You’ve been dreaming of it for years: a gorgeous deck you can comfortably use in any weather. After choosing a screening system, whether its retractable or not, you'll need to decide on climate control measures. While outdoor ceiling fans are most common, you won't be able to enjoy the fall or winter months without installing an outdoor fireplace and/or electric outdoor heaters to keep you warm. Today we'll be discussing the ins-and-outs of outdoor fireplaces in the context of screened porches, screened-in decks, and covered patios.
There are essentially two kinds of fireplaces - wood or natural burning and gas - and two kinds of screened porches in Virginia - ground level and raised.
Natural burning fireplace
If you have your heart set on a natural burning fireplace, you’ll need to have a ground level screened-in porch. Why? Because building a natural burning fireplace off the ground can be prohibitively expensive.
If you have a raised screened-in porch and want to add a natural burning fireplace, it would have to start on the ground and go up into and through your raised porch. Not ideal, and it may be difficult to find a contractor who will do it without charging a huge premium.
Ground-based natural burning fireplaces are better, but they have issues as well. The top of the flue also has to be at least three feet above the roofline, so you’ll have a tower sticking out of your porch. Additionally, masonry blocks have to go all the way up on the inside, and you’ll need to have an outside veneer. You’ll also have to get a fireplace inspection for the stonework.
Because of all of this, it generally costs at least $15,000 to $20,000 to put a natural burning fireplace into a screened room. Still, some people may find it worth it because there are some beautiful things that talented masons can do with stonework. This may be the only way to get the unique look that you want.
Chimney height....three stories if you want it at the end of your patio walkout. Nope!
If you’re on a budget or you have a raised screened-in porch, a gas fireplace insert is probably the better option. Depending on how much you spend on decorative stonework, you’re probably going to be spending somewhere from $12,000 to $15,000.
That doesn’t include the cost of getting a mechanical permit for the fireplace, but you’re still likely to come out ahead. And again, gas is really your only option if you have a raised screened-in porch. It’s just a more flexible option.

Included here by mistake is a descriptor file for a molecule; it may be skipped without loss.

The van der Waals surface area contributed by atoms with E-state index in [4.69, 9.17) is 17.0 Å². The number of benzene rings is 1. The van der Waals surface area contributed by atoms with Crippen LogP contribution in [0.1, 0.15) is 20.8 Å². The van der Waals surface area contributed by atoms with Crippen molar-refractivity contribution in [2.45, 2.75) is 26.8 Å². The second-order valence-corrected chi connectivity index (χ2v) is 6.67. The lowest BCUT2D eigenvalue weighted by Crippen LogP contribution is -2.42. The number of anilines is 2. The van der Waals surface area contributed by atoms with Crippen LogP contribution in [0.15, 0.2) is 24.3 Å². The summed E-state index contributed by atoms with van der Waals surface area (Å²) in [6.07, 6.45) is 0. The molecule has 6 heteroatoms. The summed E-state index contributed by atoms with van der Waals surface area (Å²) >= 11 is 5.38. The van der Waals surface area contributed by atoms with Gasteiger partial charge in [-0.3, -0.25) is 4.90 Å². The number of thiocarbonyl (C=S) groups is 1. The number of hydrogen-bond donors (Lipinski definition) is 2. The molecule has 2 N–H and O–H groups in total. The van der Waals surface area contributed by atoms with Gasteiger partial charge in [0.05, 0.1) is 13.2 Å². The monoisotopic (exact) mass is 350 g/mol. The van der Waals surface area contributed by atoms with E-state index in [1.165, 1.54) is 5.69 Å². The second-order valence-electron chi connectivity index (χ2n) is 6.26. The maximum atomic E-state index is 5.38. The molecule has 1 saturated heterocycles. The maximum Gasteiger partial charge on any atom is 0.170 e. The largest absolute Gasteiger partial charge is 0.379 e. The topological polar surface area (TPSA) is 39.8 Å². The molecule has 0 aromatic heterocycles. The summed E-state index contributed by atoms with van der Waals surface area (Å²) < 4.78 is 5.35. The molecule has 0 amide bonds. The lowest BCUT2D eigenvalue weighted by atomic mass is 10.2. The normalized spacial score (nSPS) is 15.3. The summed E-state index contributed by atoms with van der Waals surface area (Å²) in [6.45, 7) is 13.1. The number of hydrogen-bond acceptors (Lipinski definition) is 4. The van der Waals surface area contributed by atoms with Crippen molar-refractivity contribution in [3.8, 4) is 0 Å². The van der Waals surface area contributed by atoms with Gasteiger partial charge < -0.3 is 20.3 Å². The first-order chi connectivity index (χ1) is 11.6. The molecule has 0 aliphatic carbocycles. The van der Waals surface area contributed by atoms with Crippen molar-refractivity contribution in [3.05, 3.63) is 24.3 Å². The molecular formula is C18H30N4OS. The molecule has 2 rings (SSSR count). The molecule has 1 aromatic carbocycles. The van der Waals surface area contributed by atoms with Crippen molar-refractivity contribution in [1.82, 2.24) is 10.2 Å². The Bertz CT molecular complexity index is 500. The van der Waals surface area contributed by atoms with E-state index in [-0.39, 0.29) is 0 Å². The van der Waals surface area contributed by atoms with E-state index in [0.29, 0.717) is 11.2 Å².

7k before you can even start building something. plumber, electrician 1k each and 5k for a unit. Can minimize amount of trim and stonework, but will ultimately be more expensive if you try to make it look like it is. Can save money if you try to minmiize it/
Why it costs so much: plumber to move gas line, electrician to run out there,
What Should You Ask Your Builder About Putting in a Fireplace?
Obviously you’ll want to know about their experience in putting in either kind of fireplace and be able to see some samples of past work, but there are also a couple of specific questions that are good to ask, depending on which kind of fireplace you’re considering.
- For a gas fireplace, make sure they have good plumber. Ask who they work with, what their experience, training, and credentials are, and try to talk to people who have worked with them in the past.
- For a natural burning fireplace, make sure they work with good mason. If you’re going to notice anything about your fireplace, it’s going to be the masonry – and if something is wrong with the construction, that’s likely going to be due to the masonry as well. Using someone who knows what they’re doing will make all the difference.
- For ANY fireplace, do your research - whether it's into the deck contractor building your fireplace, or the individiual unit you're purchasing from - into the quality, durability, and funcionality of the product!
But before you ask those questions or even start looking into builders, there’s one that you should ask yourself: what do you want from fireplace – heat or decoration?